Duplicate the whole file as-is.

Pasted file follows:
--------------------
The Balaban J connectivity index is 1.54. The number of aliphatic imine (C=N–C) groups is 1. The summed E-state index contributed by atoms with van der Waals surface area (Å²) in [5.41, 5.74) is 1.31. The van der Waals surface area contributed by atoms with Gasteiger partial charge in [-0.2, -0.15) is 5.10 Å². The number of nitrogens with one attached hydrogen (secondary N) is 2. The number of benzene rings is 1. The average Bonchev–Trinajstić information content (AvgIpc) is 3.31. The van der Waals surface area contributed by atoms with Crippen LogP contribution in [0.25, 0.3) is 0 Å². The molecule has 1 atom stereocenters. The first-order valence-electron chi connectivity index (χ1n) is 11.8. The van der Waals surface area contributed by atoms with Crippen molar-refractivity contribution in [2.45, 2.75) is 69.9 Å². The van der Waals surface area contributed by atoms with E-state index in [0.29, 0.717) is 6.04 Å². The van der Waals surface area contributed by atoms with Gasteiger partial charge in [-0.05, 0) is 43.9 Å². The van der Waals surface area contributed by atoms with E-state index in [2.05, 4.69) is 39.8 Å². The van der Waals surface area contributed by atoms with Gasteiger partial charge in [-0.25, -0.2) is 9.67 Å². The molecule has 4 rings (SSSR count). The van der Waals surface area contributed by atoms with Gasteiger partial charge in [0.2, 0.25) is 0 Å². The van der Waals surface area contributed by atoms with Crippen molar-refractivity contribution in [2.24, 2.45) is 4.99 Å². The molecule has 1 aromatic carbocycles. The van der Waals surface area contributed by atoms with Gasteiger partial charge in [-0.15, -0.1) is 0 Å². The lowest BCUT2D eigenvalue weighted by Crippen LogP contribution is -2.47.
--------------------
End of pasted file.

The Balaban J connectivity index is 1.54. The number of aliphatic imine (C=N–C) groups is 1. The summed E-state index contributed by atoms with van der Waals surface area (Å²) in [5.41, 5.74) is 1.31. The van der Waals surface area contributed by atoms with Gasteiger partial charge in [-0.2, -0.15) is 5.10 Å². The number of nitrogens with one attached hydrogen (secondary N) is 2. The number of benzene rings is 1. The average Bonchev–Trinajstić information content (AvgIpc) is 3.31. The van der Waals surface area contributed by atoms with Crippen LogP contribution in [0.25, 0.3) is 0 Å². The molecule has 1 atom stereocenters. The first-order valence-electron chi connectivity index (χ1n) is 11.8. The van der Waals surface area contributed by atoms with Crippen molar-refractivity contribution in [2.45, 2.75) is 69.9 Å². The van der Waals surface area contributed by atoms with E-state index in [0.29, 0.717) is 6.04 Å². The van der Waals surface area contributed by atoms with Gasteiger partial charge in [-0.05, 0) is 43.9 Å². The van der Waals surface area contributed by atoms with E-state index in [2.05, 4.69) is 39.8 Å². The van der Waals surface area contributed by atoms with Gasteiger partial charge in [-0.25, -0.2) is 9.67 Å². The molecule has 4 rings (SSSR count). The van der Waals surface area contributed by atoms with Gasteiger partial charge in [0.2, 0.25) is 0 Å². The van der Waals surface area contributed by atoms with Crippen molar-refractivity contribution in [2.24, 2.45) is 4.99 Å². The molecule has 1 aromatic carbocycles. The van der Waals surface area contributed by atoms with Gasteiger partial charge in [-0.15, -0.1) is 0 Å². The lowest BCUT2D eigenvalue weighted by Crippen LogP contribution is -2.47.